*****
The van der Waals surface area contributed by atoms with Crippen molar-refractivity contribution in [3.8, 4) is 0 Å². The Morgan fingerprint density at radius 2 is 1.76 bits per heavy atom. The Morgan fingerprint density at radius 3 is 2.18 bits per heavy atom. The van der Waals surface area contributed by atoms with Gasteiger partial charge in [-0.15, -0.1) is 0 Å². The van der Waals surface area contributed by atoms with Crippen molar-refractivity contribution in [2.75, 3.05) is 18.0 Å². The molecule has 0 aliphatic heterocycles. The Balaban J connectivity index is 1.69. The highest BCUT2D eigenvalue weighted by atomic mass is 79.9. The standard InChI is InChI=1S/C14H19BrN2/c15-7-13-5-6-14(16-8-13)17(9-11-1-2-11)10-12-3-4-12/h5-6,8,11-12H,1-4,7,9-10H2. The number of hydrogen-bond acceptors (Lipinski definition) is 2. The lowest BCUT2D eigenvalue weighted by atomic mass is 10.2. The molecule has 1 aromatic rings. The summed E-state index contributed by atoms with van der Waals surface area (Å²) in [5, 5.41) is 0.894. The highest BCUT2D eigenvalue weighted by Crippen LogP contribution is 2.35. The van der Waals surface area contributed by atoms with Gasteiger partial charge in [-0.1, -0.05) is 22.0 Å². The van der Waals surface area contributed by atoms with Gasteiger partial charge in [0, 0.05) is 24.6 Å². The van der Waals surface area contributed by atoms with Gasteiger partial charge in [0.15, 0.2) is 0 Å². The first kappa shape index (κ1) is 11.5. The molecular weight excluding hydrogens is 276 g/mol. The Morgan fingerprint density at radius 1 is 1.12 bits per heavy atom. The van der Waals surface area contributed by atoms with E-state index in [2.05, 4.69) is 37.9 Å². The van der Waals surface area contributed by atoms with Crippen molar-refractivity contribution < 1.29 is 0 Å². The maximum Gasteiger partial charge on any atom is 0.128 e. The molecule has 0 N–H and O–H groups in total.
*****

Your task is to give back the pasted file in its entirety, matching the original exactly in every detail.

The van der Waals surface area contributed by atoms with Crippen molar-refractivity contribution in [3.8, 4) is 0 Å². The Morgan fingerprint density at radius 2 is 1.76 bits per heavy atom. The Morgan fingerprint density at radius 3 is 2.18 bits per heavy atom. The van der Waals surface area contributed by atoms with Gasteiger partial charge in [-0.15, -0.1) is 0 Å². The van der Waals surface area contributed by atoms with Crippen molar-refractivity contribution in [2.75, 3.05) is 18.0 Å². The molecule has 0 aliphatic heterocycles. The Balaban J connectivity index is 1.69. The highest BCUT2D eigenvalue weighted by atomic mass is 79.9. The standard InChI is InChI=1S/C14H19BrN2/c15-7-13-5-6-14(16-8-13)17(9-11-1-2-11)10-12-3-4-12/h5-6,8,11-12H,1-4,7,9-10H2. The number of hydrogen-bond acceptors (Lipinski definition) is 2. The lowest BCUT2D eigenvalue weighted by atomic mass is 10.2. The molecule has 1 aromatic rings. The summed E-state index contributed by atoms with van der Waals surface area (Å²) in [5, 5.41) is 0.894. The highest BCUT2D eigenvalue weighted by Crippen LogP contribution is 2.35. The van der Waals surface area contributed by atoms with Gasteiger partial charge in [-0.1, -0.05) is 22.0 Å². The van der Waals surface area contributed by atoms with Gasteiger partial charge in [0, 0.05) is 24.6 Å². The van der Waals surface area contributed by atoms with Gasteiger partial charge in [0.15, 0.2) is 0 Å². The first kappa shape index (κ1) is 11.5. The molecular weight excluding hydrogens is 276 g/mol. The Morgan fingerprint density at radius 1 is 1.12 bits per heavy atom. The van der Waals surface area contributed by atoms with E-state index in [2.05, 4.69) is 37.9 Å². The van der Waals surface area contributed by atoms with Crippen molar-refractivity contribution < 1.29 is 0 Å². The maximum Gasteiger partial charge on any atom is 0.128 e. The molecule has 0 N–H and O–H groups in total.